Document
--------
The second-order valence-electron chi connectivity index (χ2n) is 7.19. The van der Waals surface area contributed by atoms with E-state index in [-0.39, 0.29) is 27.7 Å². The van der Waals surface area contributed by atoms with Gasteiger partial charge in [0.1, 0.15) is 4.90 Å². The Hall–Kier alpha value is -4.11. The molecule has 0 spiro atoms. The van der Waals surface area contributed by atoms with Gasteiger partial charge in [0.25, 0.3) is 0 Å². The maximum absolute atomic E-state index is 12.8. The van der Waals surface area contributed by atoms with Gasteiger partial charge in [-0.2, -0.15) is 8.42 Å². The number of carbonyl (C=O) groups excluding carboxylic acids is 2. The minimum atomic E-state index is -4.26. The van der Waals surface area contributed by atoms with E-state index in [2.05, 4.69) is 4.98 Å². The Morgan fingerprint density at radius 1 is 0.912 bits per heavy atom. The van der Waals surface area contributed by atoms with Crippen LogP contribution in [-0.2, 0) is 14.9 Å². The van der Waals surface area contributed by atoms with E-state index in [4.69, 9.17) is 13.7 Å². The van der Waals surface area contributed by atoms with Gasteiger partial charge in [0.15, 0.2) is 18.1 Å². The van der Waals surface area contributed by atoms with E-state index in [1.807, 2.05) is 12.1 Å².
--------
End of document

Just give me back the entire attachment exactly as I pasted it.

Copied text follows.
The second-order valence-electron chi connectivity index (χ2n) is 7.19. The van der Waals surface area contributed by atoms with E-state index in [-0.39, 0.29) is 27.7 Å². The van der Waals surface area contributed by atoms with Gasteiger partial charge in [0.1, 0.15) is 4.90 Å². The Hall–Kier alpha value is -4.11. The molecule has 0 spiro atoms. The van der Waals surface area contributed by atoms with Gasteiger partial charge in [0.25, 0.3) is 0 Å². The maximum absolute atomic E-state index is 12.8. The van der Waals surface area contributed by atoms with Gasteiger partial charge in [-0.2, -0.15) is 8.42 Å². The number of carbonyl (C=O) groups excluding carboxylic acids is 2. The minimum atomic E-state index is -4.26. The van der Waals surface area contributed by atoms with E-state index in [2.05, 4.69) is 4.98 Å². The Morgan fingerprint density at radius 1 is 0.912 bits per heavy atom. The van der Waals surface area contributed by atoms with Crippen LogP contribution in [-0.2, 0) is 14.9 Å². The van der Waals surface area contributed by atoms with E-state index in [4.69, 9.17) is 13.7 Å². The van der Waals surface area contributed by atoms with Gasteiger partial charge in [0.15, 0.2) is 18.1 Å². The van der Waals surface area contributed by atoms with E-state index in [1.807, 2.05) is 12.1 Å².